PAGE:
You may say corporations need to be reined in; that it was foolish to give so much power to mindless entities…something like the mistake made by the sorcerer’s apprentice, creating a powerful automaton without an Off switch. You may propose controls on corporations that would limit the damage.
But did you know that the appropriate controls all once did exist? According to a pamphlet from POCLAD (Program on Corporations, Law and Democracy), the founding fathers were concerned about potential abuse from corporations—like the East India Company. So they imposed restrictions: to exist, a corporation had to get a charter from a state. The charter gave them a set number of years, like 12, to accomplish their purpose, after which they were automatically extinguished, unless granted an extension by the state legislature. The legislature could also terminate them early, if displeased. They were forbidden to do anything but the express purpose of the charter, to meddle in politics, or to own other corporations.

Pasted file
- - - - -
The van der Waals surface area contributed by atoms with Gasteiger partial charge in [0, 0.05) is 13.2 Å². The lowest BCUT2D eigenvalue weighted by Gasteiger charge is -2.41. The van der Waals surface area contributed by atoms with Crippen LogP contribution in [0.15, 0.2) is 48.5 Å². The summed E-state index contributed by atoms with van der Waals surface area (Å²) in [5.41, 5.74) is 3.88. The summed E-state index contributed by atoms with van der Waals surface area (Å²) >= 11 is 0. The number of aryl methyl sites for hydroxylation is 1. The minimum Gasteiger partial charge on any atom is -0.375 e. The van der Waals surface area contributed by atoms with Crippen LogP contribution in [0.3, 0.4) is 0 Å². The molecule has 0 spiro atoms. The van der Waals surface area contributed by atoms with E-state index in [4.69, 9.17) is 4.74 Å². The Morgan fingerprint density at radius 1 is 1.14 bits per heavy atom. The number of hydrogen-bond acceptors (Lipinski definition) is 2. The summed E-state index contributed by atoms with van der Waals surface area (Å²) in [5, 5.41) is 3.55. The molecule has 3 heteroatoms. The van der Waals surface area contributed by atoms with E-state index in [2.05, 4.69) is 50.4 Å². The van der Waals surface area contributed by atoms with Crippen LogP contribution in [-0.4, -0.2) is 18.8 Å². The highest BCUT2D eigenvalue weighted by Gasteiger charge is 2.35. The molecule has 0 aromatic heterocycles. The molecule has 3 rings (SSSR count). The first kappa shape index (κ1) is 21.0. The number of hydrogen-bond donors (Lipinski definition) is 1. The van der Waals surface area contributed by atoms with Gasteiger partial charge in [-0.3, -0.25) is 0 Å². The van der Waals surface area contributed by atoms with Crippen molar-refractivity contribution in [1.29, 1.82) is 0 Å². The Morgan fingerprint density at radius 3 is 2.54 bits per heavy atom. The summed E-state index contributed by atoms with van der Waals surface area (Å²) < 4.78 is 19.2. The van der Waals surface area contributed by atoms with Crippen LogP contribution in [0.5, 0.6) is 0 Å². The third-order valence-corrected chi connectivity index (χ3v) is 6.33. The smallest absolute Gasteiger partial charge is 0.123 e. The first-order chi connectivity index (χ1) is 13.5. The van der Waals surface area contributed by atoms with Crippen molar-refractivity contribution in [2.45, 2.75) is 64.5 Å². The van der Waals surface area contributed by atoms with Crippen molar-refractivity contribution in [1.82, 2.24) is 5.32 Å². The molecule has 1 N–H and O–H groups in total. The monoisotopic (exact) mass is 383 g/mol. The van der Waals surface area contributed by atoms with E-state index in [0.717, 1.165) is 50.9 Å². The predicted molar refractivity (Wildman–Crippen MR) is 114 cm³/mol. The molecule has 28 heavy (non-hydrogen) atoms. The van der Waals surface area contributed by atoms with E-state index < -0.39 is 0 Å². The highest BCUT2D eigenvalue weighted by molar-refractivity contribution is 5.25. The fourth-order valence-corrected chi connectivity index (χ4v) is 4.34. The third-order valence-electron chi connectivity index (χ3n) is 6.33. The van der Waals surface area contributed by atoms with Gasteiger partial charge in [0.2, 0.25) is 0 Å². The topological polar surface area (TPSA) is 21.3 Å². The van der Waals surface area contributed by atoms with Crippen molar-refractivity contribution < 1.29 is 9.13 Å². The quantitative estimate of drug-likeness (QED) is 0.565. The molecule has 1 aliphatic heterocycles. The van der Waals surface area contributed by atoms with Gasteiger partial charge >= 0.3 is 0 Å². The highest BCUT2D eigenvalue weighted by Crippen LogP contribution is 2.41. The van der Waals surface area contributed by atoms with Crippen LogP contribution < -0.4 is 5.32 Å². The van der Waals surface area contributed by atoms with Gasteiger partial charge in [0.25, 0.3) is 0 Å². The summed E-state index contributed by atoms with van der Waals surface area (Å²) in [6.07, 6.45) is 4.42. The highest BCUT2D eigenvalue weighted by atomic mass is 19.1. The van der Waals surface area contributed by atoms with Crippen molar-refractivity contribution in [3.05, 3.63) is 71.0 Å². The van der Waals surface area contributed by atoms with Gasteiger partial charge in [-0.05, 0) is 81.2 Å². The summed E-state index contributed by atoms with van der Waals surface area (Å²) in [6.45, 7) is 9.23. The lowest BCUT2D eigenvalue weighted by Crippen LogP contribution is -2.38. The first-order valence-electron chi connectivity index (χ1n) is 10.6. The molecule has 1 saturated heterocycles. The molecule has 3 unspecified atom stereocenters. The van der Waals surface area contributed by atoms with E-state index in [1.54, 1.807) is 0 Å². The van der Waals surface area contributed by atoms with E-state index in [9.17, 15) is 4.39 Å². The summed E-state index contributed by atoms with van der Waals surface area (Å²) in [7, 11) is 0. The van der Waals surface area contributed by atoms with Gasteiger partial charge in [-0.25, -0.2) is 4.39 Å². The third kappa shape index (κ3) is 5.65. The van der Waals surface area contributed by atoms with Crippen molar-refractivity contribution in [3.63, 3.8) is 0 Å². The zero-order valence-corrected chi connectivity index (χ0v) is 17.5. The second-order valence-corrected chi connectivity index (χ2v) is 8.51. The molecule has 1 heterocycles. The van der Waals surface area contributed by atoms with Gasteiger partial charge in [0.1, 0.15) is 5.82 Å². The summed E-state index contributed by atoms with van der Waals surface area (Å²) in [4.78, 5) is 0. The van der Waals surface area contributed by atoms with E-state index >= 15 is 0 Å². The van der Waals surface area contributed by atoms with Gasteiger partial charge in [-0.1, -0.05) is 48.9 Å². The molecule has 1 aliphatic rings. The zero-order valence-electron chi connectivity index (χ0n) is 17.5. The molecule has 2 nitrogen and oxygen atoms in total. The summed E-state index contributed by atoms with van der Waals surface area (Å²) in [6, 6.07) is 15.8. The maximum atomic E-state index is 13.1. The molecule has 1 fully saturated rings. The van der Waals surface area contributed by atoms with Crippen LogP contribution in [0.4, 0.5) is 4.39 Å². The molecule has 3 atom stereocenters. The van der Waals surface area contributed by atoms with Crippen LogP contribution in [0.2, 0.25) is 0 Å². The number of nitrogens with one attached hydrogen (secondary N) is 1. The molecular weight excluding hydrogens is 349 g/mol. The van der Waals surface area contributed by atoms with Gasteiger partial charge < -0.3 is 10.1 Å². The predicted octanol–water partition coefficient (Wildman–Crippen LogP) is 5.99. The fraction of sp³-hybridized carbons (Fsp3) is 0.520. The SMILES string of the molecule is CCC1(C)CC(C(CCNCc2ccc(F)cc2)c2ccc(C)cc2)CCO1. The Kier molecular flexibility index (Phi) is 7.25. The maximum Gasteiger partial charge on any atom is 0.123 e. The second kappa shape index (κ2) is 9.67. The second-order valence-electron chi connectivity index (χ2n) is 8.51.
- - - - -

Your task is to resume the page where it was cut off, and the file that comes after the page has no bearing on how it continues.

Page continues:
But through the 19th century, and with help from that 1886 decision granting them personhood, they were able to whittle away at these restrictions, discarding them one by one. They were also helped by the state of Delaware, which whored itself out to corporations, which is why to this day half of US corporations are headquartered in that tiny state.
To me, this suggests that attempts to control corporations with similar laws will end up again with the monster on the loose. A corporation has economic power, which it can use to change laws—did so even before SCOTUS officially legalized bribery. Thus I’m inclined to think outright banning of corporations is necessary—and I suspect the trouble comes not so much from a state of legal incorporation, with its protection from individual liability, as the sheer size of the thing.
Some may protest that I am tarring all corporations with these accusations, when there are now B corporations with their mandate to look at a triple bottom line—profitability, public good, and environmental non-criminality. Perhaps. But I am skeptical that any large corporation, even one allowed to prioritize other things than returns to shareholders, will function like a wise and decent person, rather than a profit-pursuing machine. They must compete with the Type A corporations, after all.
There are many possibilities for reining in corporations. But perhaps simply banning corporations beyond a certain size would be best.